“Getting it on the agenda is step one,” Michael Richards, president of the neighborhood association and a New Bohemia board member, said Thursday when he heard of Gulick’s move to take up the Third Street SE matter anew.

“Making decisions is step two,” Richards added.

At the heart of the dispute is taste.

The New Bohemia group has embraced a modernistic design for street and streetscape on Third Street SE, which was professionally designed at city expense after several public input sessions.

However, some of the larger property owners along Third Street SE, including banker Ernie Buresh, have favored a street and streetscape design that has a Czech flavor similar to what has been put in place across the Cedar River in Czech Village.

There are even more worms in that can, though.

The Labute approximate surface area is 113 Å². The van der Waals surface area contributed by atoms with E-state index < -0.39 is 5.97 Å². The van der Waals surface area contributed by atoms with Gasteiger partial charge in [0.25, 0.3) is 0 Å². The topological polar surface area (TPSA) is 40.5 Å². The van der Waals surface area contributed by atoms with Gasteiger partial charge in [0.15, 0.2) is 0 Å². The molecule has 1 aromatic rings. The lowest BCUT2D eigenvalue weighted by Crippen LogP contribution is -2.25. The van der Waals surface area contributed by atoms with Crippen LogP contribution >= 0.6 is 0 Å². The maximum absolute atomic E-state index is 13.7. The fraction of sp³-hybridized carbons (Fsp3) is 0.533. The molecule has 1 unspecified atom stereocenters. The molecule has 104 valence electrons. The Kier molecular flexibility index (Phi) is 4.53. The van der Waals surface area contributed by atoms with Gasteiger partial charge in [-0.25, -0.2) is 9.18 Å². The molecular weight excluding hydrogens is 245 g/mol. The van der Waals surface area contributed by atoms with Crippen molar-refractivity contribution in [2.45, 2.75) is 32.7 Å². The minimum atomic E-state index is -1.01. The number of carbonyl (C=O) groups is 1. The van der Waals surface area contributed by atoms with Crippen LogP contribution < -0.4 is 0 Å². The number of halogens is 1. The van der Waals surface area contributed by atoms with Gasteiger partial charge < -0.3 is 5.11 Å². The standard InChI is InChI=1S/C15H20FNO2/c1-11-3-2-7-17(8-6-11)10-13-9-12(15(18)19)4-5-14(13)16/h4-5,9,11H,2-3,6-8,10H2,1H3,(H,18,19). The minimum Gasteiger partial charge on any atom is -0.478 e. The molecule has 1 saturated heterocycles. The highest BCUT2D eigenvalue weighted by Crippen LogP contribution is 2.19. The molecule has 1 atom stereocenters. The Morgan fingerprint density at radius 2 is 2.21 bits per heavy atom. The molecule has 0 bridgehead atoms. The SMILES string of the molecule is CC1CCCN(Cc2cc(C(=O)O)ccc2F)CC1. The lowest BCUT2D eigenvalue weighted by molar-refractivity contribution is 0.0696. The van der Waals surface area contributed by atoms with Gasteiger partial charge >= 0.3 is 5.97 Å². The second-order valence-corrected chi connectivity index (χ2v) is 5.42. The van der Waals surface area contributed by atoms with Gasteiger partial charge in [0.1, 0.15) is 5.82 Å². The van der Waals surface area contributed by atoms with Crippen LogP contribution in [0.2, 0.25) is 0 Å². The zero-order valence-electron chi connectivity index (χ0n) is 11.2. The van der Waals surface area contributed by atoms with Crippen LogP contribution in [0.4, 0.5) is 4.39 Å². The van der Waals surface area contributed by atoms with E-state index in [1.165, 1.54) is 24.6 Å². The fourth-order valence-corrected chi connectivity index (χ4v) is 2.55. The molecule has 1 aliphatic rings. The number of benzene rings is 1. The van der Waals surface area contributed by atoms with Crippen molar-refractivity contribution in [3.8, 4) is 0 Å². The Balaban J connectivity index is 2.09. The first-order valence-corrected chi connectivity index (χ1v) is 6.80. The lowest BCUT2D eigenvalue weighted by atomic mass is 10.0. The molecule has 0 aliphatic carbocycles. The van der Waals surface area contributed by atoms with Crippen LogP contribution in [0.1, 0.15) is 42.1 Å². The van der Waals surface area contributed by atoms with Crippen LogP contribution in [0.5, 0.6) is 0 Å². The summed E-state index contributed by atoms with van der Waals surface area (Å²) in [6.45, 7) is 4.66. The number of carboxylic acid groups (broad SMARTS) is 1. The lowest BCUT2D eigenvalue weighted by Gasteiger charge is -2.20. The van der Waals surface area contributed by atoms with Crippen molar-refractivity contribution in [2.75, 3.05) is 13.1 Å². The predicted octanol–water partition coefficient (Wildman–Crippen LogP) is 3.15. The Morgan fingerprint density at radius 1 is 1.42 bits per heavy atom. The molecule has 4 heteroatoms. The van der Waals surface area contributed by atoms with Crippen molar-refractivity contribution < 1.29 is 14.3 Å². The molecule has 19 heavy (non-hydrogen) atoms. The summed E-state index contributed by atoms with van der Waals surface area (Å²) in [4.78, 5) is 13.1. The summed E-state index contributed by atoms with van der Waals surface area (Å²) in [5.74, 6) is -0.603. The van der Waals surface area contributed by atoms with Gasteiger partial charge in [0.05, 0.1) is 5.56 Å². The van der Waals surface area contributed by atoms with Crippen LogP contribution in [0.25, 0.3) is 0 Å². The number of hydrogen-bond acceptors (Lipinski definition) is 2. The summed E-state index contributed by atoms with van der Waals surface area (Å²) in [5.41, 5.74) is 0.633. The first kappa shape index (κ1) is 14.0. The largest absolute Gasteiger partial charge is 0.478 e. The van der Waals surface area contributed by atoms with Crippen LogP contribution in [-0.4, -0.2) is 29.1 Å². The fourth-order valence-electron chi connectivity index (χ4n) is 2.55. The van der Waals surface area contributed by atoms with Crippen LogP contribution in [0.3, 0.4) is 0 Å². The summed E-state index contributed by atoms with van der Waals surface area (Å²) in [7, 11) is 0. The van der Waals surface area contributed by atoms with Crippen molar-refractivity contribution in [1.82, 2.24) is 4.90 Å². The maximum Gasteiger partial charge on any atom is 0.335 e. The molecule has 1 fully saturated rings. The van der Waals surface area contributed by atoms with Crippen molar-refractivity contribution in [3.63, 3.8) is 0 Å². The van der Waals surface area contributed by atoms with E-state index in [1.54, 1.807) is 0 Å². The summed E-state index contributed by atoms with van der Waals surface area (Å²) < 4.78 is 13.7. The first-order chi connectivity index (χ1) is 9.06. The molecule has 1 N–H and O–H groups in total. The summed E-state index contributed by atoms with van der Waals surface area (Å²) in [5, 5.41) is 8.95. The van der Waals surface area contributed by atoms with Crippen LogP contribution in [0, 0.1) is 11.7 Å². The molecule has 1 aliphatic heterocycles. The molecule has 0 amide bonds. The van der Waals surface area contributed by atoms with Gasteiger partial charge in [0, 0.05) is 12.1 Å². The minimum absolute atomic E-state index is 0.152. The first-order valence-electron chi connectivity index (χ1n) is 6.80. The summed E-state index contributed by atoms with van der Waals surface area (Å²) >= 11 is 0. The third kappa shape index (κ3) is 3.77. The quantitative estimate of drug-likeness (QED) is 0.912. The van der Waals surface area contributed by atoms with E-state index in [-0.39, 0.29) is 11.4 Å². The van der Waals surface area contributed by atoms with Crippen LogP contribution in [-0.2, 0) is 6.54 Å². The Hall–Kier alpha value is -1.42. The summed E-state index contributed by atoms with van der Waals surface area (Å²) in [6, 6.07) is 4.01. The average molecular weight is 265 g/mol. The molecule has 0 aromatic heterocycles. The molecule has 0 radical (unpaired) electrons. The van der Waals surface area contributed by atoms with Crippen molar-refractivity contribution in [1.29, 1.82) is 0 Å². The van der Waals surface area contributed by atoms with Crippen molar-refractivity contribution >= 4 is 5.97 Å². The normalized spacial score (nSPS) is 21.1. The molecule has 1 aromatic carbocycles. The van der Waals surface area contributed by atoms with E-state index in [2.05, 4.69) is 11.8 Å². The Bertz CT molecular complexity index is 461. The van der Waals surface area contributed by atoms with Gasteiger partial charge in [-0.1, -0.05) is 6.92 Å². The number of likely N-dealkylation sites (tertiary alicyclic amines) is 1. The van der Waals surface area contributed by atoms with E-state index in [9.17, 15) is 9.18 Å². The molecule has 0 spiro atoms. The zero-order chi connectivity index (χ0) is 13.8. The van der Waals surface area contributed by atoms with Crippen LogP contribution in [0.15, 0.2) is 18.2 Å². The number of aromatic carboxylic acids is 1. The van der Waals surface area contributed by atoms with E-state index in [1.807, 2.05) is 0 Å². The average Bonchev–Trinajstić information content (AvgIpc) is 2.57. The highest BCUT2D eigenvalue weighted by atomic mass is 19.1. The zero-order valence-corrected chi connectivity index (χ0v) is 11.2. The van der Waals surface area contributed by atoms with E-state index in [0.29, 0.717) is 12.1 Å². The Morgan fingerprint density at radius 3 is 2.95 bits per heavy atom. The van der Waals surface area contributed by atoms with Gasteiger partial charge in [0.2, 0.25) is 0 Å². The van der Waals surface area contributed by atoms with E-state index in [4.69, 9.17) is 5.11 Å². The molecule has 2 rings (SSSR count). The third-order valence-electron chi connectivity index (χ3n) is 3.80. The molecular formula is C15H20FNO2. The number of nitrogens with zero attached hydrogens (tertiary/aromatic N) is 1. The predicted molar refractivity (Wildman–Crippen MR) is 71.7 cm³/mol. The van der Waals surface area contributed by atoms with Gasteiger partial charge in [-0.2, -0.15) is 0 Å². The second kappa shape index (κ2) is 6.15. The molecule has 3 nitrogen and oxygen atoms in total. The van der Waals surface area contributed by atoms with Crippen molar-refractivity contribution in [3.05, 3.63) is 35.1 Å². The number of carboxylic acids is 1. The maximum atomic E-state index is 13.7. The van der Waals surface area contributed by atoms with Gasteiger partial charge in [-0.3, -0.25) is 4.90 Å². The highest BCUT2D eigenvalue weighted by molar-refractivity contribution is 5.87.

Complicating matters further is a broader issue of what Third Street SE’s function should be, Jim Prosser, city manager, and Dave Elgin, public works director, suggested in late 2006. At that time, both noted that Third Street SE is a minor arterial street designed to move traffic.

It turns out that both competing design concepts, New Bohemia’s and Buresh’s, are more pedestrian-friendly, less vehicle-friendly.

In 2006, too, the city had just bought the old packinghouse property with $2 million in city funds and $2 million in private grant money, and Elgin noted that there were not many other ways to get traffic to the site if the city succeeds in developing it.

“To be real blunt,” Prosser said then, “if you make this change, you’re eliminating an option you might wish you had kept in play when you look at (the Sinclair site).”

Again, that was 17 months ago.

This week, Gulick pointed out the Osada redevelopment project includes a provision for streetscape along Third Street SE in the Osada block.